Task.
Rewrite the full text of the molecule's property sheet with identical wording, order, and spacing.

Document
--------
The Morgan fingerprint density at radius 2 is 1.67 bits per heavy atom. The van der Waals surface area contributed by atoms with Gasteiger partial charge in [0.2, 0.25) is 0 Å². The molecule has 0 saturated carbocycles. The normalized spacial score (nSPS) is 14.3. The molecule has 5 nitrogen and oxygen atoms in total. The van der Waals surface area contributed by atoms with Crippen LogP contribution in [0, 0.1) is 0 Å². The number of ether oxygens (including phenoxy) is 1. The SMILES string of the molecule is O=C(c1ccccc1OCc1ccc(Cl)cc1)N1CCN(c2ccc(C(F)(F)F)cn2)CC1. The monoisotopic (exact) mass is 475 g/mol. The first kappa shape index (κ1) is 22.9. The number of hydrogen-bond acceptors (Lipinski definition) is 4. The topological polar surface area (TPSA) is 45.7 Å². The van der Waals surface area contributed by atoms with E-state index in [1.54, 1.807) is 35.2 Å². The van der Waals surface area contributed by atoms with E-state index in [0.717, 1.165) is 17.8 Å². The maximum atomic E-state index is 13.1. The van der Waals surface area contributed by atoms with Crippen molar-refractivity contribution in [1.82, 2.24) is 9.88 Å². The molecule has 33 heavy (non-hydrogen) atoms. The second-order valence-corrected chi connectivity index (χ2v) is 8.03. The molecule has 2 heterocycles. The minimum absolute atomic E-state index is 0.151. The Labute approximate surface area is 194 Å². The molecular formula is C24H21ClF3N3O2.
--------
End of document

The Morgan fingerprint density at radius 2 is 1.67 bits per heavy atom. The van der Waals surface area contributed by atoms with Gasteiger partial charge in [0.2, 0.25) is 0 Å². The molecule has 0 saturated carbocycles. The normalized spacial score (nSPS) is 14.3. The molecule has 5 nitrogen and oxygen atoms in total. The van der Waals surface area contributed by atoms with Crippen LogP contribution in [0, 0.1) is 0 Å². The number of ether oxygens (including phenoxy) is 1. The SMILES string of the molecule is O=C(c1ccccc1OCc1ccc(Cl)cc1)N1CCN(c2ccc(C(F)(F)F)cn2)CC1. The monoisotopic (exact) mass is 475 g/mol. The first kappa shape index (κ1) is 22.9. The number of hydrogen-bond acceptors (Lipinski definition) is 4. The topological polar surface area (TPSA) is 45.7 Å². The van der Waals surface area contributed by atoms with E-state index in [1.54, 1.807) is 35.2 Å². The van der Waals surface area contributed by atoms with E-state index in [0.717, 1.165) is 17.8 Å². The maximum atomic E-state index is 13.1. The van der Waals surface area contributed by atoms with Crippen molar-refractivity contribution in [1.82, 2.24) is 9.88 Å². The molecule has 33 heavy (non-hydrogen) atoms. The second-order valence-corrected chi connectivity index (χ2v) is 8.03. The molecule has 2 heterocycles. The minimum absolute atomic E-state index is 0.151. The Labute approximate surface area is 194 Å². The molecular formula is C24H21ClF3N3O2.